Can Our Collective Intelligence Forecast the Drivers of the Post-Pandemic Workplace Market?

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Michelle Weiss
Michelle Weiss
Michelle Weiss is our Publisher. She came to us fresh from earning her small business MBA helping to start Make It Better Media, a philanthropy-based digital and print media company in Chicago’s North Shore. Prior to that, she cut her chops in the old Chicago Sun-Times Building back when you would know you’d missed your deadline when the building started shaking each evening as they fired up the presses. She’s based in a suburb of Chicago.

The answer is YES. 

The pandemic has changed many things. While some things are returning to normal, the workplace is now so different and forever will be.

Where is the workplace market heading next? This question is important to everyone in the workplace profession, and so far, our efforts to find answers have been limited to traditional means. Conferences, workshops, podcasts, just to name a few. While early findings have reported many new ideas, we still don’t see clear patterns that can help strategize the plans of each individual design firm. With the world’s news filled with so many uncertainties, we need to come to grasp of what ideas fit with which realities. Soon.

With this in mind, we’ve decided to create a Work Design Designer Sentiment Index (WorkDesign DSITM) project to try a new approach. That is, instead of basing on what’s explicitly said or heard in the field, let’s dig into the Collective Intelligence of architect and design firms. This endeavor is based on our decade-long success of using psychology-enabled smart surveys to understand what’s top of mind for everyone.

In Q3, we approached readers of Work Design from three test areas (Test Area A, B, and C) to participate in our beta test. Test Area A covers the Northeast region of US. Test Area B represents responses from Midwest and Southeast. Finally, Test Area C shows responses from the West regions of US. The resulting data is showing powerful patterns that can answer important questions about the workplace market. Before kicking off the 2022-Q4 edition of the DSI project, we’d like to share some of the outcomes from our beta test.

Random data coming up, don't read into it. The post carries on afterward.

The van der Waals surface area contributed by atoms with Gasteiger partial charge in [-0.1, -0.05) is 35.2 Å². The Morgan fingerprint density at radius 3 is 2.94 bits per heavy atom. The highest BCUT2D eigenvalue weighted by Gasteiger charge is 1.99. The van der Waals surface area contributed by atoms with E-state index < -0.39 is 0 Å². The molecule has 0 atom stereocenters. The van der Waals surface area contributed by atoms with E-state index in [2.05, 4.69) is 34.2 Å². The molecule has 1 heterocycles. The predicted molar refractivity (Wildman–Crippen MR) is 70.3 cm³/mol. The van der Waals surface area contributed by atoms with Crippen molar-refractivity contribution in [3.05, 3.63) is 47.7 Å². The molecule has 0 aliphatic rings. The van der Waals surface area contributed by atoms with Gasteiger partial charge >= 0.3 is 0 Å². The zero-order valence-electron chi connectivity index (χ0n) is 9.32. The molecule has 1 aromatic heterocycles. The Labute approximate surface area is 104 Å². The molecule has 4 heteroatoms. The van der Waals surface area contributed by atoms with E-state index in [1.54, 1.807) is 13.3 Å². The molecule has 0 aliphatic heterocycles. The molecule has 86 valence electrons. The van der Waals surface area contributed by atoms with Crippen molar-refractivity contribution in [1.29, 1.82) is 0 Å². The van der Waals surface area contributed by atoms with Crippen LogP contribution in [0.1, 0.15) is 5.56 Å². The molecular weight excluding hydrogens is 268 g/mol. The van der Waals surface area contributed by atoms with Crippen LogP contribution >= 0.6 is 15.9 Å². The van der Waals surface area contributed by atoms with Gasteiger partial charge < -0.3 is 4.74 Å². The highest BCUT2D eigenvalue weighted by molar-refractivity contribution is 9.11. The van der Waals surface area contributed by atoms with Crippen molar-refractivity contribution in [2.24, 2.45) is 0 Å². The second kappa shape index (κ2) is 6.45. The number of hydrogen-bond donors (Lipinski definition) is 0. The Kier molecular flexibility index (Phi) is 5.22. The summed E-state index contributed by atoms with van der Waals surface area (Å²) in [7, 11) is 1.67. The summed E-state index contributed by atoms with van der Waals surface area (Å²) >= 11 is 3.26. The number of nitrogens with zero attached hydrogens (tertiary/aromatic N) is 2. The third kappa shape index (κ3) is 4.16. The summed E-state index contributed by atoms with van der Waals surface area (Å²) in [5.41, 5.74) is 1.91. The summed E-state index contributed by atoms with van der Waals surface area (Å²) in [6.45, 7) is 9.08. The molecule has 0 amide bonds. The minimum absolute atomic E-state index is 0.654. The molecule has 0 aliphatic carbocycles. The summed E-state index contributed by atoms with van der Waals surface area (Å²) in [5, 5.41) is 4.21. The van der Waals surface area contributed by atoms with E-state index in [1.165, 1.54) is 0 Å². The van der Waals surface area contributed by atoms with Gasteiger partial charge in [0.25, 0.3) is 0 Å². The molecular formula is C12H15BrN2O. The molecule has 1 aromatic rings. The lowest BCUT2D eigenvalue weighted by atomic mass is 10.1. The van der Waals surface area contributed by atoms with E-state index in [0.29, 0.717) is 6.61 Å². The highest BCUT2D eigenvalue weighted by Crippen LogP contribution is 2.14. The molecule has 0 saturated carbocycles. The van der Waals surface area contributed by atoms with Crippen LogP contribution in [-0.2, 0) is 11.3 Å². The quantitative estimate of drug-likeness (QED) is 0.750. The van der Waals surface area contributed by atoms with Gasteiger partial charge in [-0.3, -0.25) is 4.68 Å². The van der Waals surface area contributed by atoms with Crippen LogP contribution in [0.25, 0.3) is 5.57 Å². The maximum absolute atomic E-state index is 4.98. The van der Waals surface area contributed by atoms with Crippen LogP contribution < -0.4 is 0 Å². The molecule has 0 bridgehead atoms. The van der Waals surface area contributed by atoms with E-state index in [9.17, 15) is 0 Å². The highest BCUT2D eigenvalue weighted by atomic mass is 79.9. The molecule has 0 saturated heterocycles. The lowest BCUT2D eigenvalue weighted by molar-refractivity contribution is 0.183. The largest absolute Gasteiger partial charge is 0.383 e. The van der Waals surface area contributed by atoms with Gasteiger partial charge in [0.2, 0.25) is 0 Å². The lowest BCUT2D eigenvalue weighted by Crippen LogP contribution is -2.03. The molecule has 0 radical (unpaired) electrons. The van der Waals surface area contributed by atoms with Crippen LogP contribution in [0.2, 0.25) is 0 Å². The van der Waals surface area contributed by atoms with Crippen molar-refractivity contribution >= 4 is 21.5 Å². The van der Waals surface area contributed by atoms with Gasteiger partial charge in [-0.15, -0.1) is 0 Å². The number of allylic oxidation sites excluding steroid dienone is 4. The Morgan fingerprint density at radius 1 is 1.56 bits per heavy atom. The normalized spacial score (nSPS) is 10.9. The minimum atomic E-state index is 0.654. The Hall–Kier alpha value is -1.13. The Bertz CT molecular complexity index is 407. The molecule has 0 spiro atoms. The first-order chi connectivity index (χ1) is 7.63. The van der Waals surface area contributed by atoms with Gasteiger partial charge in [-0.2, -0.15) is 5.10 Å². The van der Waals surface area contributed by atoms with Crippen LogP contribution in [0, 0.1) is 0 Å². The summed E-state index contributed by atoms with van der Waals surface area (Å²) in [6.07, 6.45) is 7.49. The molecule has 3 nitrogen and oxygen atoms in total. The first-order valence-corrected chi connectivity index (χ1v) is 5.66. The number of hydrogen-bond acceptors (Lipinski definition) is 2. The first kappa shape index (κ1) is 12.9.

The basis of the DSI project is simply – what we each individually see and feel can become exponentially more valuable when pooled together into a Collective Intelligence. If you’d like to know more about how we did it, that information is at the end. But on to the sample top findings first! (All example patterns below reflect 2022Q3 only).

#1: Some parts of the Workplace industry have recovered better than others. What are the underlying causes?

With so many buzz words flying around, it is hard to tell what truly matters to each design firm’s growth. Based on the beta test, the best-case scenario for a design firm is driven by the following cluster of client needs: “Drawing People Back to Office”, “Supporting Hybrid Work”, “Space Consolidation”, and “Talent Acquisition/Retention”. Firms who have this type of clientele have recovered the best from the pandemic and are the most bullish about the future. Client bases for which the recovery is less robust are ones where designers’ collective attention does not include addressing Talent challenges! This pattern is universal across all three Test Areas.

#2: Economic situations drive the workplace (and localized culture too).